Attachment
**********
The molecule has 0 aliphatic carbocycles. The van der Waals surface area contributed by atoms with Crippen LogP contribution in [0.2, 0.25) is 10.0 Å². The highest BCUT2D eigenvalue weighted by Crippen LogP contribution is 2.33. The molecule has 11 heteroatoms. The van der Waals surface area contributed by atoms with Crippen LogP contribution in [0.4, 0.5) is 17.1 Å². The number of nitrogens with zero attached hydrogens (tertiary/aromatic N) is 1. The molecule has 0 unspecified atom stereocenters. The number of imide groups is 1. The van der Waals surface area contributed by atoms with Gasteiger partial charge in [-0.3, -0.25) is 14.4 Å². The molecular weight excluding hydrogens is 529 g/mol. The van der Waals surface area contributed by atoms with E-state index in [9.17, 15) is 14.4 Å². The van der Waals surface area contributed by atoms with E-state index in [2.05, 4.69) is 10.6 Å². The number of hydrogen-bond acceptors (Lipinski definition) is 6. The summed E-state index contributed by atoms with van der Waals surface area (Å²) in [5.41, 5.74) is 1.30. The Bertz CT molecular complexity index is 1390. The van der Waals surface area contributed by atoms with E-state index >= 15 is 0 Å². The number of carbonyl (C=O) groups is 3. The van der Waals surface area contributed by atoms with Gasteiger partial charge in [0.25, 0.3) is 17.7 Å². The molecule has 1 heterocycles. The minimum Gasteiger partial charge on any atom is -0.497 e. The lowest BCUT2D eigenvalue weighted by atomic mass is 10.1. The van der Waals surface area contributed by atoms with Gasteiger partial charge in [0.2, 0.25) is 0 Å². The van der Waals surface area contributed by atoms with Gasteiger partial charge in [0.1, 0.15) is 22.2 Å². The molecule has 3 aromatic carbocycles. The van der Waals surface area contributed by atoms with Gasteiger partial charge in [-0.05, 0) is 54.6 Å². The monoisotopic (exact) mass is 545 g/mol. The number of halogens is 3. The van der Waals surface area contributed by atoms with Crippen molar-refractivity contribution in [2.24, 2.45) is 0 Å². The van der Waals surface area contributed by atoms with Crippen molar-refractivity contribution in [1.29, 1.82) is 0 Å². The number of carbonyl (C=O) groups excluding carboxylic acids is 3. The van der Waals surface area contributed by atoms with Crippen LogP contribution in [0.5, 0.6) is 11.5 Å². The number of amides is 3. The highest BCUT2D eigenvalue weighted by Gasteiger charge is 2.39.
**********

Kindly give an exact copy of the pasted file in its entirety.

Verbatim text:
The molecule has 0 aliphatic carbocycles. The van der Waals surface area contributed by atoms with Crippen LogP contribution in [0.2, 0.25) is 10.0 Å². The highest BCUT2D eigenvalue weighted by Crippen LogP contribution is 2.33. The molecule has 11 heteroatoms. The van der Waals surface area contributed by atoms with Crippen LogP contribution in [0.4, 0.5) is 17.1 Å². The number of nitrogens with zero attached hydrogens (tertiary/aromatic N) is 1. The molecule has 0 unspecified atom stereocenters. The number of imide groups is 1. The van der Waals surface area contributed by atoms with Gasteiger partial charge in [-0.3, -0.25) is 14.4 Å². The molecular weight excluding hydrogens is 529 g/mol. The van der Waals surface area contributed by atoms with E-state index in [9.17, 15) is 14.4 Å². The van der Waals surface area contributed by atoms with E-state index in [2.05, 4.69) is 10.6 Å². The number of hydrogen-bond acceptors (Lipinski definition) is 6. The summed E-state index contributed by atoms with van der Waals surface area (Å²) in [5.41, 5.74) is 1.30. The Bertz CT molecular complexity index is 1390. The van der Waals surface area contributed by atoms with E-state index >= 15 is 0 Å². The number of carbonyl (C=O) groups is 3. The van der Waals surface area contributed by atoms with Gasteiger partial charge in [0.25, 0.3) is 17.7 Å². The molecule has 1 heterocycles. The minimum Gasteiger partial charge on any atom is -0.497 e. The lowest BCUT2D eigenvalue weighted by atomic mass is 10.1. The van der Waals surface area contributed by atoms with Gasteiger partial charge in [0.2, 0.25) is 0 Å². The van der Waals surface area contributed by atoms with Gasteiger partial charge in [0.1, 0.15) is 22.2 Å². The molecule has 3 aromatic carbocycles. The van der Waals surface area contributed by atoms with Gasteiger partial charge in [-0.05, 0) is 54.6 Å². The monoisotopic (exact) mass is 545 g/mol. The number of halogens is 3. The van der Waals surface area contributed by atoms with Crippen molar-refractivity contribution in [2.24, 2.45) is 0 Å². The van der Waals surface area contributed by atoms with Crippen molar-refractivity contribution in [1.29, 1.82) is 0 Å². The number of carbonyl (C=O) groups excluding carboxylic acids is 3. The van der Waals surface area contributed by atoms with Crippen LogP contribution in [0.5, 0.6) is 11.5 Å². The number of amides is 3. The highest BCUT2D eigenvalue weighted by Gasteiger charge is 2.39.